Why a history trail? Why do we need to walk to find history? Can't we just look it up in books or experience it on television or read about it online? And why a women's history trail?
Maine author Sarah Orne Jewett expressed the answer to the first question after she visited the home of Charlotte and Emily Brontë on the edge of the Yorkshire moors: "Nothing you ever read about them can make you know them until you go there,” she said. “Never mind people who tell you there is nothing to see in the place where people lived who interest you. You always find something of what made them the souls they were, and, at any rate, you see their sky and their earth."
The second question is easily answered as well. Without the work, contributions, and insights of women, Portland—and the world—would be a very different place. Because women’s lives, in many ways, have been different from men’s lives, so has women’s history been distinct. By walking this trail, you can begin to connect with the lives of your figurative sisters, mothers, aunts, and great grandmothers in all the diversity of backgrounds that these women represent. You will never see the city of Portland in the same way again.
The Portland Women's History Trail is divided into seven walks and introduces women from (mainly) two centuries in a variety of settings, activities, and backgrounds. The two downtown walks, Congress Street and State Street, can be joined into one walk or traveled separately. The three neighborhood walks are Munjoy Hill, the West End and Gorham’s Corner. You need to drive to the historic Stroudwater District on outer Congress Street but can walk that part of the trail. Likewise, you need to drive to the Stevens Avenue portion of the trail but can walk the area.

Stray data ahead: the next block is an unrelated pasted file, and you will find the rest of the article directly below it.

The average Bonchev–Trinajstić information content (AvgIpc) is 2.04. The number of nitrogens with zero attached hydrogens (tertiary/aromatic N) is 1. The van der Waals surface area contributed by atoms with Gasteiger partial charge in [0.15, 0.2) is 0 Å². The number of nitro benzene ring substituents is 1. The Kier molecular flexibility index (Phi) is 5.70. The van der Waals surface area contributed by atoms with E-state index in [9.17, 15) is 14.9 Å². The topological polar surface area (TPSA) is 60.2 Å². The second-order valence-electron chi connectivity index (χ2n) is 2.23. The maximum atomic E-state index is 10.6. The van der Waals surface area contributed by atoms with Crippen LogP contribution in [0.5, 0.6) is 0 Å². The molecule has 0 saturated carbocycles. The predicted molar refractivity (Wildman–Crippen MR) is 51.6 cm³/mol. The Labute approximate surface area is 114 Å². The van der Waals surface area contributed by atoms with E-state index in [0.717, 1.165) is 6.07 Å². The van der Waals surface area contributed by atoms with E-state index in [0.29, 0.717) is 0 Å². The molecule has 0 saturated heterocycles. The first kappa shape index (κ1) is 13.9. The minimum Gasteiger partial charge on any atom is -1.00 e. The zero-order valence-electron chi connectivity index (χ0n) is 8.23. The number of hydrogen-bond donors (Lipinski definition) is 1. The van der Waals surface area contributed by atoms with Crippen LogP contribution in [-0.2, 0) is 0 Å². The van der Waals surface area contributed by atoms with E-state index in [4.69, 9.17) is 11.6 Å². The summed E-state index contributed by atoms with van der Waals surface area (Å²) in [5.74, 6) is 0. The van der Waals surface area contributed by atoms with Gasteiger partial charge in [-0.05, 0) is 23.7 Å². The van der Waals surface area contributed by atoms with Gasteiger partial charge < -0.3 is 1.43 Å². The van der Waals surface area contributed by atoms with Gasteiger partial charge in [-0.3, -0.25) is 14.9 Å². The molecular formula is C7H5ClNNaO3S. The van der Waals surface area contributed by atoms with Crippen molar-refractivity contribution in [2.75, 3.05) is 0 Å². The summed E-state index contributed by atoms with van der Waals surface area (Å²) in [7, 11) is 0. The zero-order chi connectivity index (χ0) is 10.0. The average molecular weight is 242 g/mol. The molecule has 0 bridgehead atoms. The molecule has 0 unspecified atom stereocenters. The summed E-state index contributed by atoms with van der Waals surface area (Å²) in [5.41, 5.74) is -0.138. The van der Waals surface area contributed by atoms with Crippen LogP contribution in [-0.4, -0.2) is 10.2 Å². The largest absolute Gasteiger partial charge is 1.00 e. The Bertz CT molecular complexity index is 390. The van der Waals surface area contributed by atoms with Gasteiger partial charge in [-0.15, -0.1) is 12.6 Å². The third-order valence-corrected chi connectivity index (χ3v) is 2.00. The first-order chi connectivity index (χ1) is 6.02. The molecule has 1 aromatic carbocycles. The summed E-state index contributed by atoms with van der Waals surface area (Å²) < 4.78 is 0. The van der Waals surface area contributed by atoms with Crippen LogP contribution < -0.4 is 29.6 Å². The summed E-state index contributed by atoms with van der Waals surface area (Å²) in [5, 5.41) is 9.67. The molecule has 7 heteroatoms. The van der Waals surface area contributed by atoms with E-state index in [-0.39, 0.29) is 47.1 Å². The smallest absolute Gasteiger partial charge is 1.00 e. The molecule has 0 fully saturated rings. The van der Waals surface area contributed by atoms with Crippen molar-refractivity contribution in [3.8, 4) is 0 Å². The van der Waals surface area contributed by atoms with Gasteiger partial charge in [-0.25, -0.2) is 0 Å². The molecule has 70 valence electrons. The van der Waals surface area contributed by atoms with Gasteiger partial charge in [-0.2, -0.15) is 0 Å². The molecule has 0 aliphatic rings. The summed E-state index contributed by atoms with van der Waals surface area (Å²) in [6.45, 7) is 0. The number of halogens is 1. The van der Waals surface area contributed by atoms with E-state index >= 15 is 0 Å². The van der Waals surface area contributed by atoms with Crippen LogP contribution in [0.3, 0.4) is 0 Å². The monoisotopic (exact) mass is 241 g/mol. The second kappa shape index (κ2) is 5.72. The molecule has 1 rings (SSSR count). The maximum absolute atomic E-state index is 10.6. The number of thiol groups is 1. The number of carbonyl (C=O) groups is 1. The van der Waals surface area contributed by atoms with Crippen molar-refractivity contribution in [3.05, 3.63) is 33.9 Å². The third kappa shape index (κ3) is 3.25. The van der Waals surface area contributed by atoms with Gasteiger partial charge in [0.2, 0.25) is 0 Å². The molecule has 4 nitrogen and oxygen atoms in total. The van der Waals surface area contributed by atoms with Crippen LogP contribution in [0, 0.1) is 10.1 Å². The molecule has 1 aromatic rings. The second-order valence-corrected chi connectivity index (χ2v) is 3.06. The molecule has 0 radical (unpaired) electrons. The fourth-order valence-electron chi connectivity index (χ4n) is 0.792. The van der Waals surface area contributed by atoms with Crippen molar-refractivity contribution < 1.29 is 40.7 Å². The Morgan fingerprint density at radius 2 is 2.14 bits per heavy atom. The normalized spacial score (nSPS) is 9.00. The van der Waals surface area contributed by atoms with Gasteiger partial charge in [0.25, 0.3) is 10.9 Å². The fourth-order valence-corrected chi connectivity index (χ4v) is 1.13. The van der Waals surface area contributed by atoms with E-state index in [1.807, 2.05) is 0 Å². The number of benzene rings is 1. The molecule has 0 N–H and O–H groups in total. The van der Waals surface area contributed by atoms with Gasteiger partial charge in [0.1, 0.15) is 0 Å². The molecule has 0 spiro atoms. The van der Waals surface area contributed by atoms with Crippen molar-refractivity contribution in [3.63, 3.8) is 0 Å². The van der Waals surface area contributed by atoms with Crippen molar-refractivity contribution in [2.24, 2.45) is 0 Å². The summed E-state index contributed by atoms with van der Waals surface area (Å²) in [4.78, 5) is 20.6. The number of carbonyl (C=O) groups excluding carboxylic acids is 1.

The Trail also intersects at different points with three other walks of diverse ethnicity: the Portland Freedom Trail, highlighting Portland’s African-American and anti-slavery history, primarily on Munjoy Hill; the Chinese-American Walking Tour, with sites along the Congress Street and part of State Street walks and some of which abut the Munjoy Hill walk; and the Maine Irish Heritage Trail, which features several of the same sites on all of the same Women’s Trail walks except Stroudwater. These three trails complement the Women’s walks with their own rich history.
--Project Director, Eileen Eagan, Associate Professor of History, University of Southern Maine
This digital project is made possible by a grant from the Maine Economic Improvement Fund (MEIF) for Digital Maine, a digital humanities initiative at The University of Southern Maine (USM). Digital Maine's Principal Investigator John Muthyala, Professor of English, guided this project, and Jan Piribeck, Co- Principal Investigator and Professor of Art, provided useful insights about design and other aspects of the project. Using his experience in software innovation, Stephen Houser, Director of Academic Technology & Consulting at Bowdoin College and Adjunct Faculty in Computer Science at USM, developed the mobile application for the walking trail using a web-based platform, and Justin Varberakis of (Bigroomstudio](http://bigroomstudios.com) provided the visual design for the mobile app. Administrative support was given by Samantha Langley-Turnbaugh, Associate Provost of Graduate Studies, and Research, Scholarship, and Creative Activity, and Lynn Kuzma, former dean of the College of Arts, Humanities, and Social Sciences. Eileen Eagan, Associate Professor of History, was the project leader.
This project is based on the existing Portland Women's History Trail which was developed at the University of Southern Maine 20 years ago and has been an ongoing enterprise.